[arin-ppml] Against 2013-4

David Farmer farmer at umn.edu
Mon Jun 3 19:11:06 EDT 2013

On 6/3/13 15:52 , William Herrin wrote:
> On Mon, Jun 3, 2013 at 4:24 PM, John Osmon <josmon at rigozsaurus.com> wrote:
>> When (say) MIT asked for space, Class B was too small their needs and
>> Class A was the only larger size available.  They didn't request a /8,
>> they requested a netblock that fit their needs and got a Class A.  The
>> needs assessment at the time was simply different.
> Hi John,
> Not exactly. IIRC (and the old fogies are free to correct me here) the
> predecessor to IPv4 had exactly 256 addresses. When IPv4 was deployed,
> each prior user was automatically assigned the /8 corresponding to
> their prior address. MIT is one of the organizations which had a
> computer using the prior Internet protocol, so they automatically
> received a /8
I'm not really an old fogie, at least I don't think I am.  However, 
since I work for an organization with significant Legacy resources, I've 
done a bit of research looking through the RFCs that document the 
earliest IPv4 assignments, including several for my employer. See, RFCs 
790, 820, 870, 900, 923, 943, 960, 990, 997, 1020, 1166.

Comparing RFC 776 <http://tools.ietf.org/html/rfc776> and RFC 790 
<http://tools.ietf.org/html/rfc790> it is easy to infer what you say is 
what happened in MIT's case, and a few others.  However, John is also 
right, if you demonstrated need you could get a class A, at least for a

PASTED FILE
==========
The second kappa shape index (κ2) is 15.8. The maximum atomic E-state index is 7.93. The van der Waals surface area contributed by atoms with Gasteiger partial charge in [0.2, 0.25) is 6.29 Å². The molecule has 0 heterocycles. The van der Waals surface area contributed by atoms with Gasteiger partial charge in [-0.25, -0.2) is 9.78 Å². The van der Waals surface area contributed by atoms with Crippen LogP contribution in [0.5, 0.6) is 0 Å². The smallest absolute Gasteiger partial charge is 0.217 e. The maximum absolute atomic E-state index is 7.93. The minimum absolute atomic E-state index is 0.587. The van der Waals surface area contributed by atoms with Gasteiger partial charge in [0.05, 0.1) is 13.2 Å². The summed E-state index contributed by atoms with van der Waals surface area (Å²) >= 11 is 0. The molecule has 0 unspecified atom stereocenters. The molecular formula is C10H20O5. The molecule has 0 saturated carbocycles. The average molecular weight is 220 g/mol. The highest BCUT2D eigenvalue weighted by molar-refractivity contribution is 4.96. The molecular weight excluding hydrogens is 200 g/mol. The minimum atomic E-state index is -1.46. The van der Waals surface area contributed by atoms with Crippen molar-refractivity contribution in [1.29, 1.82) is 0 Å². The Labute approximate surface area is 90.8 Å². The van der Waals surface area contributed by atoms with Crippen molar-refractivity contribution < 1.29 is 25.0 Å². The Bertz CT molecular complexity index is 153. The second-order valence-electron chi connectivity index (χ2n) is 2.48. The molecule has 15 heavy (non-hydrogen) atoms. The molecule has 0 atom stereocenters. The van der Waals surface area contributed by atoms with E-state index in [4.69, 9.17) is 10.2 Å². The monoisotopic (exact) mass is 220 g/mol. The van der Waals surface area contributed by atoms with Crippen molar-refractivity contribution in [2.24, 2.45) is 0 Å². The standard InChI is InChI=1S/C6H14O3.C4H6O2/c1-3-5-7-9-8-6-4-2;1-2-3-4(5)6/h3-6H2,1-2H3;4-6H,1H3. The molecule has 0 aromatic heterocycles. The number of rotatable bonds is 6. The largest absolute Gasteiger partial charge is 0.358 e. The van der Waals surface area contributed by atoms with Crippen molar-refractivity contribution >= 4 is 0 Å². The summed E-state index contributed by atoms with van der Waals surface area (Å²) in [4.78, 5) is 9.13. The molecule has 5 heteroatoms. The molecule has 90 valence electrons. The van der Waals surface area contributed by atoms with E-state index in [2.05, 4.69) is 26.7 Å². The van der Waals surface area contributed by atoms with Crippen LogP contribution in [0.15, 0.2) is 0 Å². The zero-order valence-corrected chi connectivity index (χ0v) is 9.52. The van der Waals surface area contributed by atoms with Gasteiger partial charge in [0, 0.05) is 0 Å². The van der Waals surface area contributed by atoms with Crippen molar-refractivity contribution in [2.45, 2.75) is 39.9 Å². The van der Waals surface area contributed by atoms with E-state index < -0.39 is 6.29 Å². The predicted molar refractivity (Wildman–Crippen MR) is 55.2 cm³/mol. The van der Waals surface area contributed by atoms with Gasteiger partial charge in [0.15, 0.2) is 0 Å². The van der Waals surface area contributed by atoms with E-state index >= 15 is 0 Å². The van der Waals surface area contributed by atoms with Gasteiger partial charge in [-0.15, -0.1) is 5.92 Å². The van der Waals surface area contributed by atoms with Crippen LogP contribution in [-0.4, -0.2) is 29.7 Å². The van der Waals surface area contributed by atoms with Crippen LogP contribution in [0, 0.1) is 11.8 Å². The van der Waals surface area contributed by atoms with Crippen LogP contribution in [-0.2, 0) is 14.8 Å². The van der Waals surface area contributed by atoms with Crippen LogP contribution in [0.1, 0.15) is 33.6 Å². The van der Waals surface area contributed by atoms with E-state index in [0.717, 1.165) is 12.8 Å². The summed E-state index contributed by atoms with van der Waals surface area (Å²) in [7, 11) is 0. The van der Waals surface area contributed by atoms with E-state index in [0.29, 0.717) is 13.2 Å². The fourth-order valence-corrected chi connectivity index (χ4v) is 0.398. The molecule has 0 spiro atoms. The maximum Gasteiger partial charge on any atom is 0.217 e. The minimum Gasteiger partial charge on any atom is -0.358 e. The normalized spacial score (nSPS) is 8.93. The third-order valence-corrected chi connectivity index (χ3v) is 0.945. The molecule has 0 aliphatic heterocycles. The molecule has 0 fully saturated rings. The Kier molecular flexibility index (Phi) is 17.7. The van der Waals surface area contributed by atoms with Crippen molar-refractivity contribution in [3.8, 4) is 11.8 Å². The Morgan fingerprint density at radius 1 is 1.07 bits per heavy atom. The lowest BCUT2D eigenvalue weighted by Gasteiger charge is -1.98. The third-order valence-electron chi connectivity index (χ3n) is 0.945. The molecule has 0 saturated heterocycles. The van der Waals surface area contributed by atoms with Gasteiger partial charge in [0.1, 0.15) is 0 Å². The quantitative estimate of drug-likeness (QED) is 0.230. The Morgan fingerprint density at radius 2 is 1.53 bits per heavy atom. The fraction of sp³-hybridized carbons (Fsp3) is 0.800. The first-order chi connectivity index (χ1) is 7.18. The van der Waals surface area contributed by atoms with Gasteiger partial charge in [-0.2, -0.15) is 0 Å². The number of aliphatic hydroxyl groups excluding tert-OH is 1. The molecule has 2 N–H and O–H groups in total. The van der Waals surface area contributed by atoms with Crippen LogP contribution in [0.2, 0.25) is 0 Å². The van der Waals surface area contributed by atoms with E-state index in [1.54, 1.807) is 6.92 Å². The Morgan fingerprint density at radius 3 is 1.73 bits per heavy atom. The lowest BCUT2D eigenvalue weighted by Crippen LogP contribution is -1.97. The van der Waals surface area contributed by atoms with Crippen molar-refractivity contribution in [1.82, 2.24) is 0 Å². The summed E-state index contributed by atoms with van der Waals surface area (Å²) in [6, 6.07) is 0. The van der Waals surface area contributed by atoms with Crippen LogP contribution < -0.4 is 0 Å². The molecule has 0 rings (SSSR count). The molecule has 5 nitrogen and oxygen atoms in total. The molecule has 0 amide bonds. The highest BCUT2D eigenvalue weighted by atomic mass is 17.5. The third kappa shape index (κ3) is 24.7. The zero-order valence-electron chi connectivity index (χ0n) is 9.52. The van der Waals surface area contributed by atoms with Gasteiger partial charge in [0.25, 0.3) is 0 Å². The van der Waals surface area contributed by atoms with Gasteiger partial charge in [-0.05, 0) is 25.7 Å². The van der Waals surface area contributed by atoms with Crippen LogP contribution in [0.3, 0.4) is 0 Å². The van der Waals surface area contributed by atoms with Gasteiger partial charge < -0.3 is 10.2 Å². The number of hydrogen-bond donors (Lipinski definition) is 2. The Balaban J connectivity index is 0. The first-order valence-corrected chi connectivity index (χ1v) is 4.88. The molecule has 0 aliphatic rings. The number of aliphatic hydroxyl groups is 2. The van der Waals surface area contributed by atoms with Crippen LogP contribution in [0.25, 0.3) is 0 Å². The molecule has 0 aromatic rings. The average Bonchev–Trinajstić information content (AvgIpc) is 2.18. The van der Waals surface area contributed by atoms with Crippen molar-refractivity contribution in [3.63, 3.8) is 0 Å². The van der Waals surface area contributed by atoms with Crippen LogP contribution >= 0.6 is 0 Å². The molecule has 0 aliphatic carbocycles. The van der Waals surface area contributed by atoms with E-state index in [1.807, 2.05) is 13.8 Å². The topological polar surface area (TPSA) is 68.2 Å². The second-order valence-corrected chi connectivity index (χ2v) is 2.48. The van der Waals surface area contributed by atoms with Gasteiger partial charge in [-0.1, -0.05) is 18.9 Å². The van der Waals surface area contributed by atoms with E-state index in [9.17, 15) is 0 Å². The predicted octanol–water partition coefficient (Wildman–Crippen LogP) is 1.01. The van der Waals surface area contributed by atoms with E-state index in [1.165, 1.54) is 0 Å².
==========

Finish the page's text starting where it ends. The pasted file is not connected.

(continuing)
some while.  This can also be inferred by comparing RFC 790 
<http://tools.ietf.org/html/rfc790> and RFC 820 
<http://tools.ietf.org/html/rfc820>, note several class As were assigned 
between these two RFCs.  Also, along the way through this series RFCs 
class As were assigned, RFC 1166 <http://tools.ietf.org/html/rfc1166> is 
I think the last RFC that documented address assignments in an RFC.
> Very few /8's were assigned after that. Anybody who wanted more than a
> class B received multiple class B's, not a class A.
Eventually, yes that was the case, and was definitely the case by the 
time RFC 1366 <http://tools.ietf.org/html/rfc1366> was published, 
However it was still technically possible to get a class A even then, 
look at Section 4.1 <http://tools.ietf.org/html/rfc1366#section-4.1>.

Finally, as was pointed out earlier, operational need was required for 
all assignments.  It was noted that even for a class C you had to 
estimate how many hosts were going to be connected, initially, and at 
one, two and five years.  As a thought experiment, what do you think 
John Postel would have said, if you answered that question with zero(0), 
especially for the one, two and five year parts of the question.  Do you 
think it might have been "come back later"?

The bar was low, but there was a bar even for class Cs, and that bar was 
that you were going to use them in a network, "operational need"

Therefore, I believe operational need is a principle that MUST be 
included.  There are valid policy questions of what the proper measure 
of operational need for the current times and current protocols are.  I 
believe the measure of operational need will properly change over time, 
and for IPv4 such a time is likely here or upon us very soon.  But, a 
principle that assignments or allocations are made for operational need 
is valid and technically necessary.  Equally, we need policies and 
procedure that interpret this principle in the light of today's 
protocols and operational realities, is also valid and necessary, and 
the whole point of documenting operational need as principle.

David Farmer               Email: farmer at umn.edu
Office of Information Technology
University of Minnesota
2218 University Ave SE     Phone: 1-612-626-0815
Minneapolis, MN 55414-3029  Cell: 1-612-812-9952

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